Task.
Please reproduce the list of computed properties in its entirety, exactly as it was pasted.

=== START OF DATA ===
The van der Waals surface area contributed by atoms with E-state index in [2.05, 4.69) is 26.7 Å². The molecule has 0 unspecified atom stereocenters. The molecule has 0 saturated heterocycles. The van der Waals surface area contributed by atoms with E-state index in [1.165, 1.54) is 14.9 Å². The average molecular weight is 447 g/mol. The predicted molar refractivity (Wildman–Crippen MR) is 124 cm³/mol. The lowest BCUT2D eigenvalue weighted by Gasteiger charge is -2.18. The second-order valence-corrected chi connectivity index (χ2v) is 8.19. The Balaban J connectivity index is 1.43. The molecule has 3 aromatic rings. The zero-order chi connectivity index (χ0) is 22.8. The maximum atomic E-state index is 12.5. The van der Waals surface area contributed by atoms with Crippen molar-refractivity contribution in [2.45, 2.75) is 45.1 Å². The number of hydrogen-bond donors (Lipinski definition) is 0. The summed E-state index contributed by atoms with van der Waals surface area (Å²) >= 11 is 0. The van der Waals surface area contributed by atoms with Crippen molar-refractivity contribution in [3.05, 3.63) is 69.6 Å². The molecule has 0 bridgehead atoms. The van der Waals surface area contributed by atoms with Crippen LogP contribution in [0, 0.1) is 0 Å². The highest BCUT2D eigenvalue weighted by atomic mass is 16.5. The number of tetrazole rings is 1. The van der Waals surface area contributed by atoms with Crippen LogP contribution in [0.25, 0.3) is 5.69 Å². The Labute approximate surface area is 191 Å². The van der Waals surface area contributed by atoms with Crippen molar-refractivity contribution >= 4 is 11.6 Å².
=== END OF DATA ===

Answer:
The van der Waals surface area contributed by atoms with E-state index in [2.05, 4.69) is 26.7 Å². The molecule has 0 unspecified atom stereocenters. The molecule has 0 saturated heterocycles. The van der Waals surface area contributed by atoms with E-state index in [1.165, 1.54) is 14.9 Å². The average molecular weight is 447 g/mol. The predicted molar refractivity (Wildman–Crippen MR) is 124 cm³/mol. The lowest BCUT2D eigenvalue weighted by Gasteiger charge is -2.18. The second-order valence-corrected chi connectivity index (χ2v) is 8.19. The Balaban J connectivity index is 1.43. The molecule has 3 aromatic rings. The zero-order chi connectivity index (χ0) is 22.8. The maximum atomic E-state index is 12.5. The van der Waals surface area contributed by atoms with Crippen molar-refractivity contribution in [2.45, 2.75) is 45.1 Å². The number of hydrogen-bond donors (Lipinski definition) is 0. The summed E-state index contributed by atoms with van der Waals surface area (Å²) >= 11 is 0. The van der Waals surface area contributed by atoms with Crippen molar-refractivity contribution in [3.05, 3.63) is 69.6 Å². The molecule has 0 bridgehead atoms. The van der Waals surface area contributed by atoms with Crippen LogP contribution in [0, 0.1) is 0 Å². The highest BCUT2D eigenvalue weighted by atomic mass is 16.5. The number of tetrazole rings is 1. The van der Waals surface area contributed by atoms with Crippen LogP contribution in [0.25, 0.3) is 5.69 Å². The Labute approximate surface area is 191 Å². The van der Waals surface area contributed by atoms with Crippen molar-refractivity contribution >= 4 is 11.6 Å².